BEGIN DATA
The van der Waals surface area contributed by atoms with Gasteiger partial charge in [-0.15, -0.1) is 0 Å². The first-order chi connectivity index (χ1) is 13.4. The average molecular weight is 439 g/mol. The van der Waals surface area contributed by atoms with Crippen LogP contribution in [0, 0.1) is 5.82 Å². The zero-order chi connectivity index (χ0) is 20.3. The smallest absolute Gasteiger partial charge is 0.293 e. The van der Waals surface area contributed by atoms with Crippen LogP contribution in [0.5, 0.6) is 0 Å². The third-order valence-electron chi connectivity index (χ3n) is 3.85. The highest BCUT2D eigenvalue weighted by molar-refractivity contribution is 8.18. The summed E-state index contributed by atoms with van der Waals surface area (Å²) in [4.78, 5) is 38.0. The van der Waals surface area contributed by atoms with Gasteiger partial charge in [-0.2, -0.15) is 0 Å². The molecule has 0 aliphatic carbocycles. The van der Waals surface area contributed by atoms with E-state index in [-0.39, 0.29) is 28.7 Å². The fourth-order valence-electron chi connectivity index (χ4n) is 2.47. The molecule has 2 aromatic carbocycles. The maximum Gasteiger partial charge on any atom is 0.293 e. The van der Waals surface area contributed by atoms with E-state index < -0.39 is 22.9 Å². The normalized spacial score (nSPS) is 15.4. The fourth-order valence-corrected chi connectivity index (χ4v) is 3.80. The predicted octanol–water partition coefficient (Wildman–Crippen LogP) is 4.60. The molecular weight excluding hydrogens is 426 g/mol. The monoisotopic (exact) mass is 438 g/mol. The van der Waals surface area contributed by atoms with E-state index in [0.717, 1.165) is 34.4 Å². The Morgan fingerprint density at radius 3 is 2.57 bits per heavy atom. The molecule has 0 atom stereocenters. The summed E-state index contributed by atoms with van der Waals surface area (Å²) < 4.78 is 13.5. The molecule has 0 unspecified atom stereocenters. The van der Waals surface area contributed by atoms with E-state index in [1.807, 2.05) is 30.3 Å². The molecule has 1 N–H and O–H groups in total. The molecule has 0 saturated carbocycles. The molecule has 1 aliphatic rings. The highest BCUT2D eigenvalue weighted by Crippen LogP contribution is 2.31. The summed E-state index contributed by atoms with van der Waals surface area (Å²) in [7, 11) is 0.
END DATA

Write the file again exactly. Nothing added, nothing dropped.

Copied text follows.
The van der Waals surface area contributed by atoms with Gasteiger partial charge in [-0.15, -0.1) is 0 Å². The first-order chi connectivity index (χ1) is 13.4. The average molecular weight is 439 g/mol. The van der Waals surface area contributed by atoms with Crippen LogP contribution in [0, 0.1) is 5.82 Å². The zero-order chi connectivity index (χ0) is 20.3. The smallest absolute Gasteiger partial charge is 0.293 e. The van der Waals surface area contributed by atoms with Crippen LogP contribution in [0.5, 0.6) is 0 Å². The third-order valence-electron chi connectivity index (χ3n) is 3.85. The highest BCUT2D eigenvalue weighted by molar-refractivity contribution is 8.18. The summed E-state index contributed by atoms with van der Waals surface area (Å²) in [4.78, 5) is 38.0. The van der Waals surface area contributed by atoms with Gasteiger partial charge in [-0.2, -0.15) is 0 Å². The molecule has 0 aliphatic carbocycles. The van der Waals surface area contributed by atoms with E-state index in [-0.39, 0.29) is 28.7 Å². The fourth-order valence-electron chi connectivity index (χ4n) is 2.47. The molecule has 2 aromatic carbocycles. The maximum Gasteiger partial charge on any atom is 0.293 e. The van der Waals surface area contributed by atoms with E-state index < -0.39 is 22.9 Å². The normalized spacial score (nSPS) is 15.4. The fourth-order valence-corrected chi connectivity index (χ4v) is 3.80. The predicted octanol–water partition coefficient (Wildman–Crippen LogP) is 4.60. The molecular weight excluding hydrogens is 426 g/mol. The monoisotopic (exact) mass is 438 g/mol. The van der Waals surface area contributed by atoms with E-state index in [0.717, 1.165) is 34.4 Å². The Morgan fingerprint density at radius 3 is 2.57 bits per heavy atom. The molecule has 0 atom stereocenters. The summed E-state index contributed by atoms with van der Waals surface area (Å²) < 4.78 is 13.5. The molecule has 0 unspecified atom stereocenters. The van der Waals surface area contributed by atoms with E-state index in [1.807, 2.05) is 30.3 Å². The molecule has 1 N–H and O–H groups in total. The molecule has 0 saturated carbocycles. The molecule has 1 aliphatic rings. The highest BCUT2D eigenvalue weighted by Crippen LogP contribution is 2.31. The summed E-state index contributed by atoms with van der Waals surface area (Å²) in [7, 11) is 0.